Dr. Kelly Steelman (CLS, CS/ICC-HCC) is principal investigator on a new $299,617 research and development grant from the National Science Foundation (NSF). The project is titled “EAGER: SAI: Illuminated Devices: A Sociotechnical Approach to Empowering Digital Citizens and Strengthening Digital.”
Steelman is an affiliated associate professor in the Computer Science department. Her co-PIs on on this potential two-year project are Computer Science faculty members Brianna Bettin, Leo Ureel, and Charles Wallace, all researchers in the ICC ‘s Computing Education Center (CompEd).
Strengthening American Infrastructure (SAI) is an NSF Program seeking to stimulate human-centered fundamental and potentially transformative research that strengthens America’s infrastructure. Effective infrastructure provides a strong foundation for socioeconomic vitality and broad quality of life improvement. Strong, reliable, and effective infrastructure spurs private-sector innovation, grows the economy, creates jobs, makes public-sector service provision more efficient, strengthens communities, promotes equal opportunity, protects the natural environment, enhances national security, and fuels American leadership.
To achieve these goals requires expertise from across the science and engineering disciplines. SAI focuses on how knowledge of human reasoning and decision making, governance, and social and cultural processes enables the building and maintenance of effective infrastructure that improves lives and society and builds on advances in technology and engineering. Newcomers to our nation’s digital infrastructure need training and support. Community institutions like libraries can help digital learners, but COVID showed that progress is difficult without face-to-face access. This project aims to make the benefits of a community-based digital tutoring program available anywhere by having learners connect to tutors simply and directly through their digital devices, with available support at every step.
The project will develop a lightweight digital portal that offers the learner a direct connection to human tutors that will be accessible even to those with no previous experience with digital devices. These services will improve digital knowledge and skills, increase confidence, and decrease digital anxiety. The designed system will involve a lightweight, cross-platform digital portal that offers the learner a connection to human tutors. To allow personalized help, the portal will allow the tutor to see what the person is trying to do on the device. Learners will also be able to use the camera to show a tutor what they are looking at in order to receive help with other digital devices.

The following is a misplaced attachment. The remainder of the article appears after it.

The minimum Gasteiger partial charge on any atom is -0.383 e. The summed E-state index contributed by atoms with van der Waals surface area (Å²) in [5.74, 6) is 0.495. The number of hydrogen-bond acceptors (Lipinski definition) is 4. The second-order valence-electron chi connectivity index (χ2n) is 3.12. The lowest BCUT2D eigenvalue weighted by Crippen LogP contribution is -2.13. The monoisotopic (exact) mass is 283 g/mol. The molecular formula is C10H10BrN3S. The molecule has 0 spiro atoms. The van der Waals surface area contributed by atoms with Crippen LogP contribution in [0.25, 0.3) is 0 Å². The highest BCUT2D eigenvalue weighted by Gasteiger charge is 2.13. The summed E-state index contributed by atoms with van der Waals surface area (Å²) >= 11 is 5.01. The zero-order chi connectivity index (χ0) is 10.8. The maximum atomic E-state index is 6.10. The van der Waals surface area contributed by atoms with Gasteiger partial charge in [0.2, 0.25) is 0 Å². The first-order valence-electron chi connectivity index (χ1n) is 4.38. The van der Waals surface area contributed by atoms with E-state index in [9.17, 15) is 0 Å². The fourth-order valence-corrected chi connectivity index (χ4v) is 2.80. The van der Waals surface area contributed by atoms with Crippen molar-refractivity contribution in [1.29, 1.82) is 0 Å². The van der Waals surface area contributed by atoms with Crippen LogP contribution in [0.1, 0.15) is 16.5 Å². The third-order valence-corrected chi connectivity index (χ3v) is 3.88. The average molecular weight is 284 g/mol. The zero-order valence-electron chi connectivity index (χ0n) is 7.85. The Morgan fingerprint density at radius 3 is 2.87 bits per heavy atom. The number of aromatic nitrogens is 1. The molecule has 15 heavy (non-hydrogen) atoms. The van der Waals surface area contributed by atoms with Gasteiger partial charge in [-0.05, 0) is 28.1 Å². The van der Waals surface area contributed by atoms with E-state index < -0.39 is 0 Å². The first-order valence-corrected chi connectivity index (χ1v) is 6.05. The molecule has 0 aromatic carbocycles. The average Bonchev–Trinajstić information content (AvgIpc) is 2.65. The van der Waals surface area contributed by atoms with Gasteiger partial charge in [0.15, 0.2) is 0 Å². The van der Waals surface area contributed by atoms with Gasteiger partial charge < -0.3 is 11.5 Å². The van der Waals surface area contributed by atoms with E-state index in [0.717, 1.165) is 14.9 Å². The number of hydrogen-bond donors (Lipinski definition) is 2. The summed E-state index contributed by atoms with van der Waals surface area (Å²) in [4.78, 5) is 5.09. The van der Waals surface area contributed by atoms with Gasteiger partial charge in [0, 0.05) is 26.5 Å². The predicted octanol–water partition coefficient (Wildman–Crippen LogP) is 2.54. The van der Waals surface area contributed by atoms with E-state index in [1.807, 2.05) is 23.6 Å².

For the learner, all features will be designed in a way that reduces distraction and keeps the focus on learning. While the project will concentrate on direct tutor-learner interaction via the portal, the system will be designed to allow future AI-based automated supplements to human tutoring. The project team unites researchers in human factors psychology, sociology, and computer science with library and workforce development professionals who are on the front lines of helping citizens navigate information infrastructure. Development of the Illuminated system will follow a Design-Based Research approach, where test results from real users inform and drive new changes to the system. Testing will include feedback from a number of underserved digital groups: rural residents, older adults, and Native American communities.